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Dead. I, Fred Weasley, was dead. The realization hit me and I fought the urge to scream. It all came back to me now.

I had been laughing at my prat of an older brother, who had managed to crack a joke. Of course, the timing was bloody horrible, but Percy had been joking, something that didn’t happen often.

And then the corridor was being blasted apart. I had still been laughing as my body slammed against the wall and I suffocated under the rubble of the corridor.

And then I was dead.

I was remembering my death when I came to a stop. I was traveling a long, winding path, which obviously lead to Heaven. Or Hell. I wasn’t entirely sure. But there was a blockade in the road, a net-like thing that resembled a Muggle Dream catcher.

It occurred to me, without really knowing how, that the dream-catcher was there to allow souls to pass on. I felt reassured. My fate was in the hands of a bloody net.

I looked at the net, gazing casually around. What now? Then I looked down. At my feet was a plaque that was engraved with block like letters.

On the path between Heaven and Hell

Ye Walk. And now thee must make a choice-

Continue or turn back.

Your choice will effect eternity.

Choose wisely.

My hand ran instinctively through my red hair. “I can go back?” I asked aloud, my voice filled with awe and gratitude. A happiness overwhelmed me.

Then I slapped myself. Hard.

“Of course I can go back,” I murmured, frowning. “Nick and the Baron and loads of others have gone back.”

I gazed around the deserted cobble-stone path on which I stood.

“Err..I think I’m going to go back, thanks,” I said, swinging my head around for a response. None came.

Before I knew what was happening, I was in a pit of darkness, my head reeling. I felt an antagonizing pain shoot up my spine and through my skull. I was being ripped from myself—yet somehow my soul maintained my memory, my feelings, and my form. I felt light-headed as the darkness subsided.

Before I really had time to register what had just happened, the pain was gone. I glanced cautiously down at my body, half-expecting what was to come. But that didn’t stop the shock from flooding through me as I saw the transparent skin that held the faintest tinge of pale flesh.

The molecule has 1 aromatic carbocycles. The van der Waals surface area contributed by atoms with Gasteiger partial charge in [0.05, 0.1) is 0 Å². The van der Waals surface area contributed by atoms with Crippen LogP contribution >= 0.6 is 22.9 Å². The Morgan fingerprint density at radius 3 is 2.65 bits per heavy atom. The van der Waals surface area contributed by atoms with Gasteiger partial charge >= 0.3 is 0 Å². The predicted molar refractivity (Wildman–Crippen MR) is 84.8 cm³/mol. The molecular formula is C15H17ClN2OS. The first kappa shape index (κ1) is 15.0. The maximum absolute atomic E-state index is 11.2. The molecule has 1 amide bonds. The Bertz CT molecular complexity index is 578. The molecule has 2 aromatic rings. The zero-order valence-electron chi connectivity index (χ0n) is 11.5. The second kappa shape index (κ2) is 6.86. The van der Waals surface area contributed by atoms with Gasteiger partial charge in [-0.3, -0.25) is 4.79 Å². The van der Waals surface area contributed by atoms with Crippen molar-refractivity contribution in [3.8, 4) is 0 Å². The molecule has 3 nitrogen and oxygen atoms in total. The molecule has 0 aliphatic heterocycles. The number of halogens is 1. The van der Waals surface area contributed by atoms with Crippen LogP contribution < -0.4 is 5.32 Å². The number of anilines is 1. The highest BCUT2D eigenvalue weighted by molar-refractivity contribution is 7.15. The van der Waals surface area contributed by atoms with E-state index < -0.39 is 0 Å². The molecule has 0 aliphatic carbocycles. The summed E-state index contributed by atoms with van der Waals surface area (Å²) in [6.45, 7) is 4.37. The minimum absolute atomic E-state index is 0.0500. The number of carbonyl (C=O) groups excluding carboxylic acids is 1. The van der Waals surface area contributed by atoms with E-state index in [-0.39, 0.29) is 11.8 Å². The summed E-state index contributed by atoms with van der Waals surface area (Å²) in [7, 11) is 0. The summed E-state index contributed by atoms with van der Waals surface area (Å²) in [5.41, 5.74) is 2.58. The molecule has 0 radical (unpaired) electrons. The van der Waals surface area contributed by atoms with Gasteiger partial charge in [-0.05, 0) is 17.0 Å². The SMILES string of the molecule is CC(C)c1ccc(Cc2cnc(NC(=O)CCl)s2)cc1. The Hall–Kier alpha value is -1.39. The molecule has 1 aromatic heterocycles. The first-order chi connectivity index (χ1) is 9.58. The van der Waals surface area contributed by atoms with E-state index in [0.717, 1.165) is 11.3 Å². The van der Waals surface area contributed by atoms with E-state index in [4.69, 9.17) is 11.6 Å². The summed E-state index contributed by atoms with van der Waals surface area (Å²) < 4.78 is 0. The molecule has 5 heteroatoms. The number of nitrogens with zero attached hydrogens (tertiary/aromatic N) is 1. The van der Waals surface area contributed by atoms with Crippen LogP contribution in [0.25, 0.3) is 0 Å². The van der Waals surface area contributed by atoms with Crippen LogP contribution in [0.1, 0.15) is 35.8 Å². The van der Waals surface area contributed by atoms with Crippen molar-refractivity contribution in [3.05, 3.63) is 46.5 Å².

I was a ghost.

Shaking my head, I peered at my surroundings. I was in a vaguely familiar room. The Burrow maybe? No, there were shelves stocked high with products and items. The shop. I looked around again. Yes, definitely the shop. Sure enough, in the very backroom, I saw a familiar red-head that, clear skin aside, looked exactly like me. My twin brother George was sitting at a desk, his freckled face in his palms and elbows resting on the wooden surface.

“Fred, Fred, Fred. You weren’t supposed to die, Fred. None of us were.” George spoke quietly and, as I drifted nearer to him, I saw a photo of our large family shivering under his hard gaze, a reasonably large puddle of salty tears smudging the picture.

I thought twice about laying a hand on my brother’s shoulder as a fresh round of tears started to fall from his eyes.

In the background, as I watched my brother crying, I swear I heard music. I could just make out the words.

It ain't fair you died too young
Like a story that had just begun
But death tore the pages all away
God knows how I miss you
All the hell that we went through


“Fred. Fred. Fred.” George sobbed, and I felt guilty. I shouldn’t have died. I left them.

When I could take it no longer, I cleared my throat. A sad grin played my lips as I came into my twin’s view at last. He shook with another round of sobs.

“Fred. Fred. God dammit, Fred.”

I lingered for a moment before answering.

“Yes?”